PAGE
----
Dan began by emptying the trash and putting in a new bag, getting his papers in order, and so on. He explained that he was junior in the ranks, and so part of his responsibilities was to clean up from the last person using the car. The next rider was senior as well, so he’d be cleaning up from the shift before we clocked out.

While Dan cleaned up and spoke to some people, I hung out in the front seat. I exerted no small amount of self control to not flip all the switches and push all the buttons. Instead I spoke with an officer in the car over. We chatted a bit about why I was there, law school in general, etc. I told him “this is the first time I’ve ever been in the front seat of a police car,” a joke I used a few times that night. Dan came back and we were off!

We started with some basic questions, him about my interest in law enforcement, me about his beat. His area was the Central District, Capitol Hill, and the Roosevelt bridge leading to the University District; centralized Seattle. Since little happened with the latter area, the majority of our time was to be spent with Cap Hill and the CD.

Dan was…cool to my interest in criminal defense, and lawyers in general. It was probably the company line, which I can understood and forgave. I made it one of my goals that night to get Dan more sympathetic to criminal defense, or at least attorneys.

An example: we had been driving around for ten minutes. Over the radio, dispatch reported a suspect attempting to drop a crate of animals off a bridge (seriously). We laughed at the absurd visual, and Dan turned to me and said half-jokingly “Ok Mr. Lawyer, defend that guy!” I demurred, but there was a confrontational vibe again.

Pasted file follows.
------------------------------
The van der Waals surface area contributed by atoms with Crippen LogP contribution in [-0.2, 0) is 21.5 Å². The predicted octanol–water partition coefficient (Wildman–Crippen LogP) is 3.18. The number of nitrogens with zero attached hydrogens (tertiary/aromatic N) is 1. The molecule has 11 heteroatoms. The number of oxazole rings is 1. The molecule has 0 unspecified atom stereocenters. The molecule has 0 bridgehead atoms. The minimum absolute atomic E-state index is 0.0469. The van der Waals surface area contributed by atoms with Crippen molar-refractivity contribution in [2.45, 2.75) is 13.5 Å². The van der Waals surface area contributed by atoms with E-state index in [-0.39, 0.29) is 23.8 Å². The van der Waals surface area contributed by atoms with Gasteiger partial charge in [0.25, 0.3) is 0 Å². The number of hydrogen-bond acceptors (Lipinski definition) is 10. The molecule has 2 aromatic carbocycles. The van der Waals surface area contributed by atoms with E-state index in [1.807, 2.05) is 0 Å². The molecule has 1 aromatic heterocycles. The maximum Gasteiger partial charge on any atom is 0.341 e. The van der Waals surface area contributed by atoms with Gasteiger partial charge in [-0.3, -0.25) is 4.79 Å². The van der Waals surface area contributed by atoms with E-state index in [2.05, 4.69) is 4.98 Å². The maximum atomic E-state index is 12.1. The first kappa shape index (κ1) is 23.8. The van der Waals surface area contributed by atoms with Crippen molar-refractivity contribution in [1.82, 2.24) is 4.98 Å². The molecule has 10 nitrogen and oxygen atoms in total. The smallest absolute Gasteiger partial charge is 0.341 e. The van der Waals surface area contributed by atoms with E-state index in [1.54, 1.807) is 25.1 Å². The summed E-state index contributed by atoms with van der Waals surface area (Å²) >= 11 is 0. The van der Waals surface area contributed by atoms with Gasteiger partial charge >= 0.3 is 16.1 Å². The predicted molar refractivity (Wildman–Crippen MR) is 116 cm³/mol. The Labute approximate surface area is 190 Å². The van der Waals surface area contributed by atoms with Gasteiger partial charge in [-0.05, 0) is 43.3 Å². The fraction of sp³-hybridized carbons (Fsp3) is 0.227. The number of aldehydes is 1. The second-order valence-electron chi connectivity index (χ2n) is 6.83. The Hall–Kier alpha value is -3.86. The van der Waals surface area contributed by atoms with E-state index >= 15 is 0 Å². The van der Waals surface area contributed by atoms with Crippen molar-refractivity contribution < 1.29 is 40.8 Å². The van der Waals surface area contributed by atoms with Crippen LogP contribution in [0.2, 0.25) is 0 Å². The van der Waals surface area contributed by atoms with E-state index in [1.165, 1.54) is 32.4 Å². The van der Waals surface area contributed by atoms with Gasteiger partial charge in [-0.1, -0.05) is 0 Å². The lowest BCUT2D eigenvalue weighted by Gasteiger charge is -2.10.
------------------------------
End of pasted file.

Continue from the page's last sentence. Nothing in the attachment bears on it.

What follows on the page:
But he was a professional and I wasn’t about to defend the profession (yet). So conversation shifted to the actual purpose of our ride-along, namely police work. I had lots of questions, on practice and procedure, common situations that come up, technology…

Oh, the technology in these cars is incredible. Full radios and cherry switches and machine guns and all that, but also actual computers. Touch-screen monitors, along with keyboards, internet access, full access to crime databases, DMV databases, and so on. What did we do with all this tech?

Dan’s favorite move was to run plates. Constantly getting behind someone and running their plates, to see if the car was stolen or a warrant was out on the driver or their license was suspended. When pressed, Dan admitted the constant running of plates was not something most officers did. But, he liked staying busy on patrol.